It’s one thing to hear ignorant criticisms of Bitcoin from people that don’t own any or aren’t deeply involved with crypto. It’s another, however, for billionaire crypto bros to carelessly spread the same false and outdated criticisms across the media like nobody’s business.
Sam Bankman-Fried (SBF) – the CEO of cryptocurrency exchange FTX – is the latest of such figures. In an interview with the Financial Times last month, he suggested that Bitcoin has “no future as a payments network.”
SBF’s Comments on Bitcoin
His critiques, of course, boiled down to the standard criticisms: inefficiency, and high energy output.
“The bitcoin network is not a payments network and it is not a scaling network,” he said.
The CEO claimed that tools designed to process “millions of transactions per second” must be lightweight, and cheap on energy. While Bitcoin isn’t that, he said that proof of stake (POS) networks fit the bill.
“It has to be the case that we don’t scale this up to the point where we’re spending 100 times as much eventually as we are today on energy costs for mining,” he added while dismissing tools like carbon offsets as adequate solutions.
Instead, SBF pigeonholed Bitcoin’s potential to that of a store of value – at least during his FT conversation. Only over Twitter did he later briefly mention the existence of layer 2 scaling solutions, after receiving backlash from Bitcoiners.
What About Lightning?
Indeed, the lightning network – Bitcoin’s premier L2 – allows for instant and virtually free transaction processing, alongside increased privacy. It’s been in development for years and is already used at major retailers in El Salvador for processing trades. Even major exchanges like Kraken have gotten on board, while CashApp has integrated lightning compatibility into its Bitcoin wallet.
Jack Dorsey – the founder of Cash App’s parent company Block – immediately confronted SBF for failing to mention it to FT. “And you didn’t bring up Lightning because…?” asked the former Twitter board member.
SBF responded as if Dorsey’s question was ridiculous, and Dorsey’s issue overblown. “It’s a big mouthful to repeat the whole set of ways that BTC can be transferred each time I’m asked the question,” he said.
But as Dorsey demonstrated afterward, it isn’t a mouthful. Only a one-sentence qualifier about the lightning network changes the entire conversation around Bitcoin’s capabilities.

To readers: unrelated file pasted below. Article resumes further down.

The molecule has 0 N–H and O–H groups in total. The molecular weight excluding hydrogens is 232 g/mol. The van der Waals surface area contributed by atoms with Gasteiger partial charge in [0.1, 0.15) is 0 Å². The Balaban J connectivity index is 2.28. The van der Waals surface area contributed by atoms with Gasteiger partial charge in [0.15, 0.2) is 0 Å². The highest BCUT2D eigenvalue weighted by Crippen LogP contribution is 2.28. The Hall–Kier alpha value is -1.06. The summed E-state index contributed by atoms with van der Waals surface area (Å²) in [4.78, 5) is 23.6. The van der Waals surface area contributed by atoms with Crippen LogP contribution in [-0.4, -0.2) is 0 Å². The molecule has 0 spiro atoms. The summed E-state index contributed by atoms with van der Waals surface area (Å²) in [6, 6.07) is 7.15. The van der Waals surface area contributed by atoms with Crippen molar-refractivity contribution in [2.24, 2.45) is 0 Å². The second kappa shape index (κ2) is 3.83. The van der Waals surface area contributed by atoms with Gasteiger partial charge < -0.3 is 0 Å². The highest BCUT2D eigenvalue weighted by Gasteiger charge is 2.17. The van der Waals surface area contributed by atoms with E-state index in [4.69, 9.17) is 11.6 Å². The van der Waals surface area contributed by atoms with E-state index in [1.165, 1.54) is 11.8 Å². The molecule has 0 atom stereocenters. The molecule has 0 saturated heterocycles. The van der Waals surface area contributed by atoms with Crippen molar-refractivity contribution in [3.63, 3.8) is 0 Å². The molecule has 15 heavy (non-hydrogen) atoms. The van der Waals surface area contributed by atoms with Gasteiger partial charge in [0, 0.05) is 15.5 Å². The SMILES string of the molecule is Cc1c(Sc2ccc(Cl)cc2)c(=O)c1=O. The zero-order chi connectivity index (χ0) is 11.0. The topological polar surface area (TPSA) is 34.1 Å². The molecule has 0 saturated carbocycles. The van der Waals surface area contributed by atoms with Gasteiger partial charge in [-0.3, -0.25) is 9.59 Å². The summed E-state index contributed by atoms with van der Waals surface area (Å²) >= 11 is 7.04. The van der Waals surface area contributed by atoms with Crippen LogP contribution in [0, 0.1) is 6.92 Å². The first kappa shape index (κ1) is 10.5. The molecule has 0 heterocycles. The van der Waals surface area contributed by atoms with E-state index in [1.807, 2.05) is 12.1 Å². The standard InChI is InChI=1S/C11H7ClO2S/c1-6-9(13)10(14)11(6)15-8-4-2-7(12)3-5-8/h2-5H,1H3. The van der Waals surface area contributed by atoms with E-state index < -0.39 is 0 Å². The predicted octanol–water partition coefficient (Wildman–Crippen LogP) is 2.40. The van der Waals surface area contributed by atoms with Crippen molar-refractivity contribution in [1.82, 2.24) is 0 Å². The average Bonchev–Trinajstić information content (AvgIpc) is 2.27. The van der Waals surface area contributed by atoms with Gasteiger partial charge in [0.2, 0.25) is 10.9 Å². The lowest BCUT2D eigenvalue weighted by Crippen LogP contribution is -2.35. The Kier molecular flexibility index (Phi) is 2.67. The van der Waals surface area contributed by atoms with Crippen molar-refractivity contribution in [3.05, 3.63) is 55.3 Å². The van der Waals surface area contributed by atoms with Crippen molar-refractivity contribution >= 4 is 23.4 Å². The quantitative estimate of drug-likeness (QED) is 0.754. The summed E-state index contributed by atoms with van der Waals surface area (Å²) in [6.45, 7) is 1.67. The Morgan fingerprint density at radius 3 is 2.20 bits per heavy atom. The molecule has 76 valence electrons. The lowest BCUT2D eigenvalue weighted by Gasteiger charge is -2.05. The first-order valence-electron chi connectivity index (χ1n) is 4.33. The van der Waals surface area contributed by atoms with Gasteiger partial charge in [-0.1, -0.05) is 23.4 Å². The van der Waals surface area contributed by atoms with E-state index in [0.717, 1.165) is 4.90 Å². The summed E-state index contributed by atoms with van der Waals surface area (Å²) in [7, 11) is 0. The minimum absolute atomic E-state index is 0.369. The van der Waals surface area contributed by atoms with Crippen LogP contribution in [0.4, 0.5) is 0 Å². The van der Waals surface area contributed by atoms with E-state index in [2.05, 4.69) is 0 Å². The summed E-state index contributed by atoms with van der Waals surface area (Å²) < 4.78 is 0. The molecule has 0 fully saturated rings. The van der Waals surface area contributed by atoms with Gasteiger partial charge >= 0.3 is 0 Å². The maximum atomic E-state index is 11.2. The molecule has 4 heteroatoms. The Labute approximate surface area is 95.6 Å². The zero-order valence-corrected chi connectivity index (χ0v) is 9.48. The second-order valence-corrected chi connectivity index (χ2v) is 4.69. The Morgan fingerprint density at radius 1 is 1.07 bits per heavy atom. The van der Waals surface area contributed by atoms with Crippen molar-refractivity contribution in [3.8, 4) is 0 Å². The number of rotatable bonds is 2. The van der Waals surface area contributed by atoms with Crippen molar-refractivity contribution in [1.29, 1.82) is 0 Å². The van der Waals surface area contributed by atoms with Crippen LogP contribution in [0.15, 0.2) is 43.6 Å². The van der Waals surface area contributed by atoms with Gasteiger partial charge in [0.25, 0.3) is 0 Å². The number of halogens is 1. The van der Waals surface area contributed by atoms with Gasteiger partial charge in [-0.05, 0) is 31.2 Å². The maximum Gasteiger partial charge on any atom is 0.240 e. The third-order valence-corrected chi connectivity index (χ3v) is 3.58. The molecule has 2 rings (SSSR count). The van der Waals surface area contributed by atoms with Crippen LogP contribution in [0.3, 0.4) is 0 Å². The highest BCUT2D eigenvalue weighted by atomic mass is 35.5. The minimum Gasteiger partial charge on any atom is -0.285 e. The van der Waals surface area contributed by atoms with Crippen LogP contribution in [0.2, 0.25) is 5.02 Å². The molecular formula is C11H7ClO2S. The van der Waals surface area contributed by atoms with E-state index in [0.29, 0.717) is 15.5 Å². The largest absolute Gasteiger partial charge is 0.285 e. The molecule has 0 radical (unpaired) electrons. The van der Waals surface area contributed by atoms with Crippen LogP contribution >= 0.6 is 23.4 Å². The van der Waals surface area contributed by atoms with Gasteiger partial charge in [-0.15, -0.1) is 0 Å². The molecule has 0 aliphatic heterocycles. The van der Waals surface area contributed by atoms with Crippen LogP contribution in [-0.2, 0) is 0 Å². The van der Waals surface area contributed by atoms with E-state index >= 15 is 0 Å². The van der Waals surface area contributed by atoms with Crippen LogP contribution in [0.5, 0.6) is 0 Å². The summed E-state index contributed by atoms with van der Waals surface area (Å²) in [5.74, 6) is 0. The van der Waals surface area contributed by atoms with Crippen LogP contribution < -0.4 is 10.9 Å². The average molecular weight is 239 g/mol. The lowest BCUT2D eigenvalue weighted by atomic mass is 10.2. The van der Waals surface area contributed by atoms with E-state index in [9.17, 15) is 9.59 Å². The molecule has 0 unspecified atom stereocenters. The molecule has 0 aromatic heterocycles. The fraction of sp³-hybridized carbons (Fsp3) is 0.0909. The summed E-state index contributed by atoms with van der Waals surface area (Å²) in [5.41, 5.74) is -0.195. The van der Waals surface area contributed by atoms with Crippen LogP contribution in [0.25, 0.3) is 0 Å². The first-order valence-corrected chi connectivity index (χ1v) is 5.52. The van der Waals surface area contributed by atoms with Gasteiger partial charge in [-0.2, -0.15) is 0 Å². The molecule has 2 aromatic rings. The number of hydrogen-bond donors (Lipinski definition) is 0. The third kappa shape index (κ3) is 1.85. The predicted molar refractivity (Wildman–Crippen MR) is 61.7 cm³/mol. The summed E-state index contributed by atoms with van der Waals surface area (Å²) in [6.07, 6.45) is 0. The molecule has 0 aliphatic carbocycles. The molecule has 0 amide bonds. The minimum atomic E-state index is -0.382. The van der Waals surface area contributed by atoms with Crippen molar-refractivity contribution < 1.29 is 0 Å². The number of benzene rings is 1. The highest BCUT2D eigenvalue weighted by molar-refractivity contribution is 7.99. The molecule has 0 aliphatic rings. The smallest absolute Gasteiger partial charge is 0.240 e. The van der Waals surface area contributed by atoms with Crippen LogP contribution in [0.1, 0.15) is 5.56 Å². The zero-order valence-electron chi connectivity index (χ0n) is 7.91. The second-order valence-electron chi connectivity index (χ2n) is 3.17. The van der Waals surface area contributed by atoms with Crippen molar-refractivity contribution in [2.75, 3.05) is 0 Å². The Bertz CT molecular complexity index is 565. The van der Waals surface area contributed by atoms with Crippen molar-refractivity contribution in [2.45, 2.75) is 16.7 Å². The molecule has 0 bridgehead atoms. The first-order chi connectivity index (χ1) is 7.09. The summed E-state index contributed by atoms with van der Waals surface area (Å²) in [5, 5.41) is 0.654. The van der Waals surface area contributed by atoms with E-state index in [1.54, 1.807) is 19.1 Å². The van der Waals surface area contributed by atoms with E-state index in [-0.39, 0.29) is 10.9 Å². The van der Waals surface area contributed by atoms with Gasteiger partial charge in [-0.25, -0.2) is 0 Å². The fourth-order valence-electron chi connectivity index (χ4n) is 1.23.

No other solutions need to be mentioned – lightning is the frontier, decentralized solution for Bitcoin’s growth in payments. While there are still weaknesses to work out, the network has already proven that it works outstandingly well. In fact, merchants across America are already planning to integrate lightning into their internal payment processing systems.
Sam knows this. Lightning is no secret – nor some ineffective afterthought that doesn’t have massive implications for Bitcoin’s future. So why frame it that way to the public?
Marketing the Crypto Casino
The answer is evident within the other half of SBF’s comments: his appraisal of POS cryptocurrencies as alternatives.
Again, there’s nothing new about this criticism. Organizations left and right are falling for the well-funded ESG campaign dogging Bitcoin’s proof of work (POW). Regulators, too, are even naive enough to think that Bitcoin could be encouraged to “upgrade” to POS.
SBF, however, should know that Bitcoin’s energy mix is primarily clean. Furthermore, the catastrophic estimates about its future consumption have been radically off base in the past. Texas even believes that Bitcoin mining will help to stabilize its energy grid and create an energy revolution.
SBF’s motive for knocking proof of work is the same as his motive for disregarding Bitcoin’s scalability: both narratives are the biggest lifelines keeping the top altcoins relevant in the marketplace.